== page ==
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Barbados: Offshore Oil Exploration

(Jan. 2, 2008) In June 2007, Barbados planned to launch an offshore oil and gas exploration bidding round with the goal of awarding contracts to the successful bidders by the end of that year. (Barbados to Launch Exploration Round June 1st, RIGZONE, Mar. 28, 2007, At present, there is no offshore exploration underway, but the Barbados National Oil Company produces approximately 1,000 barrels a day from onshore fields. Barbados reportedly has proven oil reserves of around 2.5 million barrels, in addition to 142 million cubic meters of natural gas reserves. (Barbados, WORLD OF INFORMATION AMERICAS REVIEW WORLD OF INFORMATION, July 30, 2007, LEXIS/NEXIS, WORLD Library, NEWS File.) The government hopes that further exploration in its Exclusive Economic Zone will reveal the existence of much larger reserves.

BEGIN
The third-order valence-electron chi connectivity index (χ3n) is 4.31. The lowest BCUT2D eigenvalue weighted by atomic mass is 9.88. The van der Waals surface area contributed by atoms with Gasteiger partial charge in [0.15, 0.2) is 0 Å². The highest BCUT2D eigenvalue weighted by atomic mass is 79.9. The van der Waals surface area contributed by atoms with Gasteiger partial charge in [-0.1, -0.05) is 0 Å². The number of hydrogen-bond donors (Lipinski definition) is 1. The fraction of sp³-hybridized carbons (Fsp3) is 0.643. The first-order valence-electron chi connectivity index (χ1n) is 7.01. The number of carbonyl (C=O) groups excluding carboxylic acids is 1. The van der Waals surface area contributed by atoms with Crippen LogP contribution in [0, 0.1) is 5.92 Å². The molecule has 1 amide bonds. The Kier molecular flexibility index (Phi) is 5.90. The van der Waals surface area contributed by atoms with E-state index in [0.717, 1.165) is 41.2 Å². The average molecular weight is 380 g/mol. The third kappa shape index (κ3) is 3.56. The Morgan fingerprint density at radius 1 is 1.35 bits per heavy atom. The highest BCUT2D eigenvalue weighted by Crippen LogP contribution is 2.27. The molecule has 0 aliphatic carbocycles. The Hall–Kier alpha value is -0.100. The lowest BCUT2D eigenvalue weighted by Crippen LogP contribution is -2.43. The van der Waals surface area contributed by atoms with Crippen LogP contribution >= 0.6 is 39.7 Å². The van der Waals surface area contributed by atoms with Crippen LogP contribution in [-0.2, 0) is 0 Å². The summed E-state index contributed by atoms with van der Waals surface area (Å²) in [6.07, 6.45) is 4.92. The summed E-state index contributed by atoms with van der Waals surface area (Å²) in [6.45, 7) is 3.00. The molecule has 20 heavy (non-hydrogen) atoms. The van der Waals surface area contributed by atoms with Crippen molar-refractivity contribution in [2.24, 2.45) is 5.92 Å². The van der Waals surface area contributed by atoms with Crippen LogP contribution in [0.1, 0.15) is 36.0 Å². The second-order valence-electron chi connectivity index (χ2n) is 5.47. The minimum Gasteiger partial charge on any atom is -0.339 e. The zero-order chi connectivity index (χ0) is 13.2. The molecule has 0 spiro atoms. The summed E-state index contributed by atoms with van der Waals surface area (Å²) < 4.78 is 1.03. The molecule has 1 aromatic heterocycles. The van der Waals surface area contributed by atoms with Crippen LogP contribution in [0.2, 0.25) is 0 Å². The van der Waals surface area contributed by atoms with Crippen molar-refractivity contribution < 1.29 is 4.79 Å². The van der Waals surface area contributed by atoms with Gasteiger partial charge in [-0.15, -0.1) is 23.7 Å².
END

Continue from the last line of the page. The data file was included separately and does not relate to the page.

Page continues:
For many years, offshore exploration in the region was complicated by overlapping claims of Barbados and Trinidad and Tobago to the underwater area between the two countries. In 2006, a five-member panel of the Permanent Court of Arbitration in The Hague rejected the claims of the two countries that they could exploit reserves beyond the halfway line between them. The tribunal followed the principle of equidistance and established a single boundary between Barbados and Trinidad and Tobago. (Peter Richards, Caribbean: Maritime Rights Ruling Muddies the Waters, INTER PRESS SERVICE, Apr. 13, 2006, LEXIS/NEXIS, WORLD Library, NEWS file.) Following this ruling, the Government of Barbados enacted the Offshore Petroleum Act (2007 Barb. Laws, No. 30). This law vests all petroleum and natural gas in the Crown, but invites foreign companies to apply for exploration licenses. Companies that discover new reserves can apply for production licenses after submitting development and decommission plans. The Law requires licensees to follow best industry practices, establishes environmental protection duties and health and safety standards, and it requires the use of Barbadian workers. The Law also allows the Crown to require a percentage interest in a license and gives it the power to take over operations. Despite these terms, there was considerable interest in the launching of the new bidding round for oil and gas exploration licenses.